Jon Mayer (p), Bob Maize (b), Harold Mason (d)
Reference: FSRCD 5027
Bar code: 8427328650274
"Jon Mayer's third CD as a leader is an impressive outing at the Jazz Bakery in Los Angeles with bassist Bob Maize and drummer Harold Mason. This date is filled with memorable music, including a dazzling take of "On Green Dolphin Street," an elegant solo performance of "Embraceable You," and a rich arrangement of "If You Could See Me Now." But the works of more recent vintage are just as delectable. Mayer's version of Kenny Barron's "Tragic Magic" has some of the best solos of the evening by each member of the trio. Mayer's subdued ballad "Shari's Bolero" (dedicated to his wife) and his jaunty "RipVan Winkle" are proof that he is an impressive composer, too. Highly recommended."
Ken Dryden -All Music Guide
Rating: * * * * *
Another tasty treat from Jon Mayer and his rhythm mates, both veterans of the Horace Silver band. This one is a live, crisply recorded collection of classics and originals—the one reprise is Mayer’s Shari’s Bolero, the lovely ballad he wrote for his wife.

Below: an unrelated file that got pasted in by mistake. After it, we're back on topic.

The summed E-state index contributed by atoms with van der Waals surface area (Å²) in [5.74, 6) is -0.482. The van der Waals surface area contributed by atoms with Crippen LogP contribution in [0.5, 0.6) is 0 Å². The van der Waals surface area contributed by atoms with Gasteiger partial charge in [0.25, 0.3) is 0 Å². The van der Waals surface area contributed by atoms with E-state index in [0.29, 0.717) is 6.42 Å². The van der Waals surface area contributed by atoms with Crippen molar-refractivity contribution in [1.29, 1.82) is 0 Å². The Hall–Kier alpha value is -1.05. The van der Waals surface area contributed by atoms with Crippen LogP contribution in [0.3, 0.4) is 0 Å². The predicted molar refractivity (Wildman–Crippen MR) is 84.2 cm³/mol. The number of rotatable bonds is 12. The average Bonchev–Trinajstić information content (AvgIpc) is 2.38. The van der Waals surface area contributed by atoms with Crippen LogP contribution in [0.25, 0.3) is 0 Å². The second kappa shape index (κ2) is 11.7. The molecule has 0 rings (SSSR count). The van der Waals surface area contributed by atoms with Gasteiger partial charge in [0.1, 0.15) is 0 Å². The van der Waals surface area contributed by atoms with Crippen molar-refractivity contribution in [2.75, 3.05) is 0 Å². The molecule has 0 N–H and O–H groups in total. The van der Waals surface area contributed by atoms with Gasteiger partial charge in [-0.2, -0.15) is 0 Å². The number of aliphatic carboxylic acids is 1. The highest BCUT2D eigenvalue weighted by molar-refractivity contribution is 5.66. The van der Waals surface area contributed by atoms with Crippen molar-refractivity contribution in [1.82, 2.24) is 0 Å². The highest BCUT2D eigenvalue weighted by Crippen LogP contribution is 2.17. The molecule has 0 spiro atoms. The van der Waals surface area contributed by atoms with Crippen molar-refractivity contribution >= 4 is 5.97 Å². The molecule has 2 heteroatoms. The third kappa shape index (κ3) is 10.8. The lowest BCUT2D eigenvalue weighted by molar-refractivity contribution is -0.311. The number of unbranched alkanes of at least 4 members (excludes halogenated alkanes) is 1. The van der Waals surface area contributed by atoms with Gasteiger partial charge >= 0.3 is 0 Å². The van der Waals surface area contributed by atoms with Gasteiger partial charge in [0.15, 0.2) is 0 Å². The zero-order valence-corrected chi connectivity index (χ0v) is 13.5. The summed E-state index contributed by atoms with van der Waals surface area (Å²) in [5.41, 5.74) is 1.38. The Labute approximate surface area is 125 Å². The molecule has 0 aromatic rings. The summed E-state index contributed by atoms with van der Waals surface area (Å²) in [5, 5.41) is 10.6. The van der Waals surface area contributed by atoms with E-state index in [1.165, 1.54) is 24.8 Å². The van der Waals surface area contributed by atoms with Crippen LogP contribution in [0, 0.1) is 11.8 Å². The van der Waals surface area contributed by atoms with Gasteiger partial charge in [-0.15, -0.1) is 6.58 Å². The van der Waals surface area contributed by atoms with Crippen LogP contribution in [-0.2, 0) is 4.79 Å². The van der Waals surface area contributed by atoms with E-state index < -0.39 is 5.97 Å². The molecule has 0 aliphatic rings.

“Rip Van Winkle” is in the Oscar P. / Monty A. tradition: the paradox of tight trio work with a relaxed and friendly feel. Those who enjoy gratuitous flash and autistic meditations are advised to go elsewhere, as Mayer serves his music straight up, with soul and lyricism and a dash of humor. There isn’t a clunker in the bunch. Mayer’s line technique and satisfying harmonies bring freshness to the standards: he does a beautiful solo reading of Embraceable You, takes Stella out to play, and underscores the wistfulness of Tad Dameron’s If You Could See Me Now. The title track is another enjoyable original (Mayer’s songs have been recorded by Les McCann and Nancy Wilson, among others) as well as a wry reference to his too-long hiatus from jazz. Also included is Tragic Magic, a quirky little swinger from the ever-intriguing Kenny Barron which gives bass and drums room to shine, there’s a great groove on Lionel Hampton’s Red Top and a riotous bebop sendoff with Miles Davis’s The Theme.
Mayer, a veteran of the creative excitement of Fifties jazz clubs in New York City, reminds us how much fun this music can be. “[This CD] was a high-energy, intense musical experience with three old friends who know how to work together… I was smiling like an idiot… I feel I did my job. I made people feel good about having shown up.” In a world increasingly full of museum jazz, it’s good to know somebody has his priorities straight.
Judith Schlesinger—Jazz 52nd street
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